LONDON -- Multiple news sources are reporting that venture capital group Twigway will not purchase PizzaExpress.
Hugh Osmond, who took PizzaExpress public nine years ago along with former partner Luke Johnson, spearheaded Twigway's £250 million (U.S. $397 million) bid for the 300-store chain on Nov. 4. According to a Dow Jones Newswires report, however, a PizzaExpress representative said the deal collapsed in part because of an "onerous" payment demanded by Twigway as a precondition to entering formal talks.
Another report by Ananova.com said Osmond was dissatisfied that Credit Suisse First Boston, PizzaExpress' financial advisers, hadn't provided him full access to the chain's books.
Word of the deal's death sent Pizza Express' shares plummeting 14 percent to trade at 300 pence (U.S. $4.77).
Rumors have circulated this week that Johnson may launch a bid for PizzaExpress (See story "Johnson rumored to be bidding for PizzaExpress") through Hawkpont Partners, but the chain said it has received no other bids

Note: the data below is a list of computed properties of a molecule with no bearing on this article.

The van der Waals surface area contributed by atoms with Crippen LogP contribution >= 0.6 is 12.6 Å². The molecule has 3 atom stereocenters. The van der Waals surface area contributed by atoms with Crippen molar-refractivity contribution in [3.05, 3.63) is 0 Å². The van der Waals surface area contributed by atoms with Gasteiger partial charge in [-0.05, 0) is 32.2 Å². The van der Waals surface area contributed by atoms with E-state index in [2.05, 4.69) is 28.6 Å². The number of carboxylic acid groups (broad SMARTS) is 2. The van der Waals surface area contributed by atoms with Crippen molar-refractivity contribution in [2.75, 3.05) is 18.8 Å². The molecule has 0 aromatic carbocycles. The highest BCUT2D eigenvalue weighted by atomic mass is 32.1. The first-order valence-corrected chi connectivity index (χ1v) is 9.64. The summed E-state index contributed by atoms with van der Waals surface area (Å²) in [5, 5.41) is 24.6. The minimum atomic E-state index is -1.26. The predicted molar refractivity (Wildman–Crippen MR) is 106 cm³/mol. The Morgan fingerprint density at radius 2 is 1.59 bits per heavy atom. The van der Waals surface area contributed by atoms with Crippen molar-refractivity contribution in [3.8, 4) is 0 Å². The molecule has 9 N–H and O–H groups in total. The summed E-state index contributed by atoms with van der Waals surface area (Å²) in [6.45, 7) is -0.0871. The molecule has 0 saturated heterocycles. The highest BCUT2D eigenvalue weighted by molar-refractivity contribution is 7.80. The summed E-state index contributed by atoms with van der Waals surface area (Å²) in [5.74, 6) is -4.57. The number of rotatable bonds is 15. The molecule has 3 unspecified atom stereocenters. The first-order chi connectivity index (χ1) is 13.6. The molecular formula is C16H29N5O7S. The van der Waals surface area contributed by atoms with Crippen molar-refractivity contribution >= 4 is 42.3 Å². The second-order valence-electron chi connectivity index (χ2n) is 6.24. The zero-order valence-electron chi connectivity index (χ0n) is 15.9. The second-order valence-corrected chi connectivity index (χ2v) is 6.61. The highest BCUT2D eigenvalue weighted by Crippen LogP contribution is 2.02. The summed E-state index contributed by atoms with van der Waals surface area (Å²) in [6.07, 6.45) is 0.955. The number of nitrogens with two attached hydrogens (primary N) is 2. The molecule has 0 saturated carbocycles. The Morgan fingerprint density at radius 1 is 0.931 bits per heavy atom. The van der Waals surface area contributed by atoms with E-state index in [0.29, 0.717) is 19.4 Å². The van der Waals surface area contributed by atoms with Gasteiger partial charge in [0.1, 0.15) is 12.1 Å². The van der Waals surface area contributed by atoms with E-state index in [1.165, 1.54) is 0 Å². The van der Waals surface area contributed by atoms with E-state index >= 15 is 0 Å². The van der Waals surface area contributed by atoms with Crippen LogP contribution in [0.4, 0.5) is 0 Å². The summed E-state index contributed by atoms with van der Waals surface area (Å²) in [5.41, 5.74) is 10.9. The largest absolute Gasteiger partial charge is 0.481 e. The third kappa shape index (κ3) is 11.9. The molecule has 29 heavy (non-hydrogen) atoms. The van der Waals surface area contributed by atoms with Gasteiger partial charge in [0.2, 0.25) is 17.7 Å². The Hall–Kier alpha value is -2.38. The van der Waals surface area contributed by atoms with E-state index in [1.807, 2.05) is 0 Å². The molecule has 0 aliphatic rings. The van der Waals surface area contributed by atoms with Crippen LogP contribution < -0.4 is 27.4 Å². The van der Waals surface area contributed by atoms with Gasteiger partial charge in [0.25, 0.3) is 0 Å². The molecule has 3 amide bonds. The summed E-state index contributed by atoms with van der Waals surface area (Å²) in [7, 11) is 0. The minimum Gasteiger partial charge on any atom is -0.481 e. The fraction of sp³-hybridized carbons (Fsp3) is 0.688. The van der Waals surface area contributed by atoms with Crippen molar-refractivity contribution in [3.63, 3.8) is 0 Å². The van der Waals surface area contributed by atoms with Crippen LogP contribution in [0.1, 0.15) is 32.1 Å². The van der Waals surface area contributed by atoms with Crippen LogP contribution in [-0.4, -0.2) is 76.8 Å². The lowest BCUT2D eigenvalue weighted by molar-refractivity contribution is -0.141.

Twigway's offer of between 330 and 350 pence (U.S. $5.25 to $5.56) per share was considered low by some UK stock watchers. According to the Dow Jones report, Teather & Greenwood analyst Nigel Popham predicted the absence of bidders will keep the stock's price low and that additional offers are unlikely to materialize in the short term.
Gerrard analyst David Liston believes PizzaExpress won't attract other bidders anytime soon unless the company's stock price and financial outlook improve. Until then, he thinks its share price could drop at least another 10 percent.
PizzaExpress, once a High Street darling, has struggled (See story "Sales slide at PizzaExpress ...") for more than a year against negative comparable-store sales trends at its stores in London. Those sites are heavily dependent upon tourist traffic, which fell dramatically after last year's terrorist attacks on the U.S.
Sales at the company's suburban stores have fared much better, and grocery store sales of PizzaExpress frozen pizza have been positive as well. But the company faces a long-term store restaurant refurbishment project that will require tens of millions of dollars and at least three years to complete.